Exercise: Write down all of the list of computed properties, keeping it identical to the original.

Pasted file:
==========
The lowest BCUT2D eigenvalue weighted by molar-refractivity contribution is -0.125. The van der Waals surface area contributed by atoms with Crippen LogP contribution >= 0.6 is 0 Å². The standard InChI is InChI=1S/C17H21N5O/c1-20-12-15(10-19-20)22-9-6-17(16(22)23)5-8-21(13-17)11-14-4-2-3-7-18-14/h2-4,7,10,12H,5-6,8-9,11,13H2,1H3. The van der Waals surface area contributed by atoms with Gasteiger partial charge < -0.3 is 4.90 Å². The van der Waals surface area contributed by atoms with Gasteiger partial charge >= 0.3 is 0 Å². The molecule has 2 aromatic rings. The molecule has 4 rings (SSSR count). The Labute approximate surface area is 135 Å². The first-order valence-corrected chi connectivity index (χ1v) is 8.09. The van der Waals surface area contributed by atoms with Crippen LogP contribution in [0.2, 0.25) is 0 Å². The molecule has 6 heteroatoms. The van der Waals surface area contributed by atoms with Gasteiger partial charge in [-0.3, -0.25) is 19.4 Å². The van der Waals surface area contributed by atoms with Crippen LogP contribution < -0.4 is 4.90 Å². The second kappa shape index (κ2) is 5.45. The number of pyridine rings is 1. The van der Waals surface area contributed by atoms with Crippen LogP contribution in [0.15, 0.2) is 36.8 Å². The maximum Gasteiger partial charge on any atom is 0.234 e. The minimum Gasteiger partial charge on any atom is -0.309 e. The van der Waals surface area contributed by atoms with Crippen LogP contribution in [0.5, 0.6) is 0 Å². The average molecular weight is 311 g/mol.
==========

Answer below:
The lowest BCUT2D eigenvalue weighted by molar-refractivity contribution is -0.125. The van der Waals surface area contributed by atoms with Crippen LogP contribution >= 0.6 is 0 Å². The standard InChI is InChI=1S/C17H21N5O/c1-20-12-15(10-19-20)22-9-6-17(16(22)23)5-8-21(13-17)11-14-4-2-3-7-18-14/h2-4,7,10,12H,5-6,8-9,11,13H2,1H3. The van der Waals surface area contributed by atoms with Gasteiger partial charge < -0.3 is 4.90 Å². The van der Waals surface area contributed by atoms with Gasteiger partial charge >= 0.3 is 0 Å². The molecule has 2 aromatic rings. The molecule has 4 rings (SSSR count). The Labute approximate surface area is 135 Å². The first-order valence-corrected chi connectivity index (χ1v) is 8.09. The van der Waals surface area contributed by atoms with Crippen LogP contribution in [0.2, 0.25) is 0 Å². The molecule has 6 heteroatoms. The van der Waals surface area contributed by atoms with Gasteiger partial charge in [-0.3, -0.25) is 19.4 Å². The van der Waals surface area contributed by atoms with Crippen LogP contribution < -0.4 is 4.90 Å². The second kappa shape index (κ2) is 5.45. The number of pyridine rings is 1. The van der Waals surface area contributed by atoms with Crippen LogP contribution in [0.15, 0.2) is 36.8 Å². The maximum Gasteiger partial charge on any atom is 0.234 e. The minimum Gasteiger partial charge on any atom is -0.309 e. The van der Waals surface area contributed by atoms with Crippen LogP contribution in [0.5, 0.6) is 0 Å². The average molecular weight is 311 g/mol.